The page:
Violence is eating away the moral core of Anaheim. For their part, local authorities are spending most of their time denouncing “outsiders” they say are a threat to the community.
"They chose violence and vandalism over respectful communications" Anaheim Mayor Tom Tait said at news conference following recent violence in his city, claiming most protesters are not from Anaheim. He denounced those trying to “create chaos in our downtown neighborhoods." Anaheim Police Chief John Welter reinforced the anti-violence message: "We will not allow riotous, dangerous violations of the law by anyone..." Such statements appear to indicate that Latino protesters pose an urgent threat to stability in Anaheim.
But then there's the community perspective.
"There were pieces of brain on the ... darn grass, in front of all these children, in front of all these people," Anaheim resident Theresa Smith told a news outlet after walking by her neighbor’s home, where Anaheim police shot Manuel Diaz, an unarmed man, in the back of the head. Smith knows well the pain of her neighbors. Her own son was killed by Anaheim police officers in 2009 in another highly controversial incident. "This traumatizes people, and these people (protesters) are angry."
For her part, Genevieve Huizar, the mother of the Manuel Diaz, also feels deeply the violence that is destabilizing her community.
“I watched as my son took his last breath. I watched as his heart stopped beating for the last time.” When the community demanded answers about the violence that killed Diaz, police responded with more shooting rubber bullets and unleashing a police dog into a crowd that included children.
“They just started shooting everyone. They shot at little kids too!” a screaming Susan Lopez told a local news outlet following Saturday's shooting.
What is most striking about these statements by local official and community members are the polar opposite messages they are sending. Anaheim officials have denounced violence from “outsiders,” not the police violence against residents. The officials are most passionate about “violence” - kicking police cars, throwing bottles, burning garbage cans - in the streets. Smith, Huizar and most community members locate the most destabilizing violence at 425 S. Harbor Blvd., the headquarters of the Anaheim police department. When it comes to violence, officials appear to be spending more time on the Disneyland side of Harbor boulevard than on the reality side of the street.
This extreme difference in perspectives points not just to the moral and political bankruptcy of the Mayor Tait and Chief Welter, it also points to the urgent need for “outsiders” to protect Anaheim residents from the police. In the face of the inability of Tait and Welter to rein in the escalating police violence that endangers Anaheim residents, these same residents are ironically calling on outside law enforcement, namely California State Attorney General Kamala Harris and U.S. Attorney General Eric Holder, to step in and protect them from the spiral of violence that is even impacting Anaheim children.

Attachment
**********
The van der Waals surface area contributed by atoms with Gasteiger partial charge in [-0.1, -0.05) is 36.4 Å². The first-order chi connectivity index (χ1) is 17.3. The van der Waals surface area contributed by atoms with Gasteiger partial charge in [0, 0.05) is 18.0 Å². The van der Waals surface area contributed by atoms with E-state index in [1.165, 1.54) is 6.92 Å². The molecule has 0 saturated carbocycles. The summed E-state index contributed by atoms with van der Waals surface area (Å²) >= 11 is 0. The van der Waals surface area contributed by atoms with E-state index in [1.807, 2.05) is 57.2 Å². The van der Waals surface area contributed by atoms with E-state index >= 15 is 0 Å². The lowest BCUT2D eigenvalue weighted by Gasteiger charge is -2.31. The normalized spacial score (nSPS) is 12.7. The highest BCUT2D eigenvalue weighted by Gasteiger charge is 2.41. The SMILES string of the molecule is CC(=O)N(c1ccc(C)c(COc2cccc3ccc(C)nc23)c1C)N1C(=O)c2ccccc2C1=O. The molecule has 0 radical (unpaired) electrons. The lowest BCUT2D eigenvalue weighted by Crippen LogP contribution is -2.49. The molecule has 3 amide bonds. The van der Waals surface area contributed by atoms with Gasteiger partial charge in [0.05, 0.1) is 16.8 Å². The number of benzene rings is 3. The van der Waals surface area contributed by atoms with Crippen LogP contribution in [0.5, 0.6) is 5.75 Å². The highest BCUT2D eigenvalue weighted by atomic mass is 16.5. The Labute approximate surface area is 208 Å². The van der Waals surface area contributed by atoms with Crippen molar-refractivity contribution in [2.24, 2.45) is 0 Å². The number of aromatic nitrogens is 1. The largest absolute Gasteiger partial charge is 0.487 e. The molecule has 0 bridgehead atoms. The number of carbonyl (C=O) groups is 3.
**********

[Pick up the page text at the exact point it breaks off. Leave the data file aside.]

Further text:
In a matter of days, more than 17,000 people California and the entire country have signed a petition from Presente.org calling on Attorney General Harris to protect the people of Anaheim by conducting a deep investigation into the killing of Diaz, the police violence against crowds that Tait, Welter and other 'insiders' have shown themselves incapable of investigating and acting on. While Tait's recent moves to ask for an external investigation are encouraging and welcome, there are no confirmed reports of a thorough investigation. None. Also, these calls for assistance are very new and need to be amplified and followed through if there is ever to be true peace and safety in Anaheim.
The officer-involved killing of Diaz and another man killed by police, also under circumstances the community finds questionable, follow a growing number of Latino bodies impacted by the excessive and deadly force used by Anaheim Police. Attorneys General Harris and Holder must step in to investigate and deliver justice before this epidemic of killings, beating and other abuses that Tait and, especially, Welter lack the political will to stop.
The cancer of excessive and deadly force by Anaheim Police against Latinos is profoundly disturbing. In the last year alone, there've been six officer-involved shootings (five of whom are Latino). Smith and other victims’ families have held weekly protests outside police headquarters for many, many weeks.
Rather than try to avert attention away from police violence, rather making passionate denunciations of “outsiders”, Tate, Welter and other Anaheim officials need to show passion -and compassion-for the families and communities suffering under the rotten boot of police violence. These officials must assert their roles and do everything in their power to encourage and enable Harris and Holder to clean up the bloody mess left not by violent “outsiders” but by those that eat away the moral core of Anaheim: the violent insiders of the Anaheim Police department.